Blood Pressure Drug Helps Those With Mild Heart
SUNDAY, May 22 (HealthDay News) -- New Swedish research suggests
that the drug Inspra reduces the threat of major cardiovascular
complications among patients who have a mild form of heart
This latest finding builds on earlier work that was published by
New England Journal of Medicine last fall. That study
suggested that Inspra (eplerenone), an aldosterone antagonist,
helps control cardiovascular complications among patients with a
history of serious chronic heart failure.
Since far more people suffer from mild heart failure, this new
finding could mean the drug might benefit a far broader group of
patients, the researchers added.
The Swedish analysis makes an even stronger case for the use of
Inspra in patients with mild heart failure because, in addition to
reducing mortality, it also reduces the incidence of the irregular
heart beat condition known as atrial fibrillation, study co-author
Karl Swedberg, from the University of Gothenburg in Sweden, said in
a news release from the European Society of Cardiology.
Atrial fibrillation "is a condition which both increases
morbidity and complicates the care of patients with heart failure,"
Swedberg and his colleagues were slated to present the findings
Sunday in Gothenburg at the Heart Failure Congress 2011, organized
by the Heart Failure Association of the European Society of
The study team noted that Inspra is currently approved for the
control of high blood pressure as well as for the treatment of
heart attack patients who experience congestive heart failure. It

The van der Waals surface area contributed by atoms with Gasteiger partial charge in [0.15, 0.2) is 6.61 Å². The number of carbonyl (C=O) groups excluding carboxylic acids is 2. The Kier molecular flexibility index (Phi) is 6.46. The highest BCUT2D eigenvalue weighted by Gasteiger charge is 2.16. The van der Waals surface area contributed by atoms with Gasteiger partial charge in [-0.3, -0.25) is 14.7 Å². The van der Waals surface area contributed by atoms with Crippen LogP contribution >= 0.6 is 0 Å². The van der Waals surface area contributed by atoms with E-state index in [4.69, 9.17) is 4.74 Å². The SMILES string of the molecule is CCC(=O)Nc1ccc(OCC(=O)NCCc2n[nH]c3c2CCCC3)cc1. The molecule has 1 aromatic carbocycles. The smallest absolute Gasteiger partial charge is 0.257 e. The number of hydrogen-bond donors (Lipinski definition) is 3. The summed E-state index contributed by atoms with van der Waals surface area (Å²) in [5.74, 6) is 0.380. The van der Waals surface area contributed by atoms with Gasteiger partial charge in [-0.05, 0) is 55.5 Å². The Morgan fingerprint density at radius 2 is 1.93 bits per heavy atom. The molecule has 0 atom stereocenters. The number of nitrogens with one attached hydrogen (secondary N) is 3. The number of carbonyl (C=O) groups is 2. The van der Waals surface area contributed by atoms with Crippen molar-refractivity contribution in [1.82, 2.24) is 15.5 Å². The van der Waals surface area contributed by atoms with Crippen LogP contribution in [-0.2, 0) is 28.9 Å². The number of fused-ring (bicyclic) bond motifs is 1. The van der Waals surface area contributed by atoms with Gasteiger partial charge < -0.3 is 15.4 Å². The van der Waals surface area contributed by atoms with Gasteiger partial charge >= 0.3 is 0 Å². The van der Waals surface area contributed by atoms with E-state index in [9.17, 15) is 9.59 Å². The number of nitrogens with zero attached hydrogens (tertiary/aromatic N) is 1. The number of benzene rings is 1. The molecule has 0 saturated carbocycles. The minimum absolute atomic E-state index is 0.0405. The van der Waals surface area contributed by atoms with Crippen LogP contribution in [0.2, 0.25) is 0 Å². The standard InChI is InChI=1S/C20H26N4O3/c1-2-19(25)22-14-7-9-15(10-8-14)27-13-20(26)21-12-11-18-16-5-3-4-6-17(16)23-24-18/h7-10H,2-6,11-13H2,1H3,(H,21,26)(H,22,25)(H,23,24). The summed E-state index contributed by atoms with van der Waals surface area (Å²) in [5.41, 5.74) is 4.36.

is not yet approved for the treatment of patients who experience
mild heart failure. It is available generically in the United
States, according to the news release.
Experts estimate that almost 6 million people in the United
States suffer from heart failure.
The current finding stems from a re-analysis of a larger study
that involved more than 2,700 heart failure patients being cared
for at 278 different health centers.
Focusing specifically on those participants who had experienced
mild (class 2) heart failure, the authors found that just 2.7
percent of those patients who were placed on a regimen of between
25 milligrams to 50 milligrams daily of Inspra for a little less
than two years experienced atrial fibrillation.
This compared with 4.5 percent of those patients who were
randomized to receive a sugar pill instead.
Dr. Byron K. Lee, director of the Electrophysiology Laboratories
and Clinics within the division of cardiology at the University of
California, San Francisco, noted that exactly how Inspra seems to
help heart patients is not well understood.
"It is unclear how eplerenone works to lower the risk of abnormal heart rhythms like atrial fibrillation and atrial flutter," he said. "However, there are many potential mechanisms. One possibility is that eplerenone may help maintain potassium levels. Patients with heart failure are often on high-dose diuretics that remove fluid at the expense of removing potassium. Thats why heart failure patients need to watch their potassium level vigilantly."
For more on atrial fibrillation, go to
National Library of Medicine.
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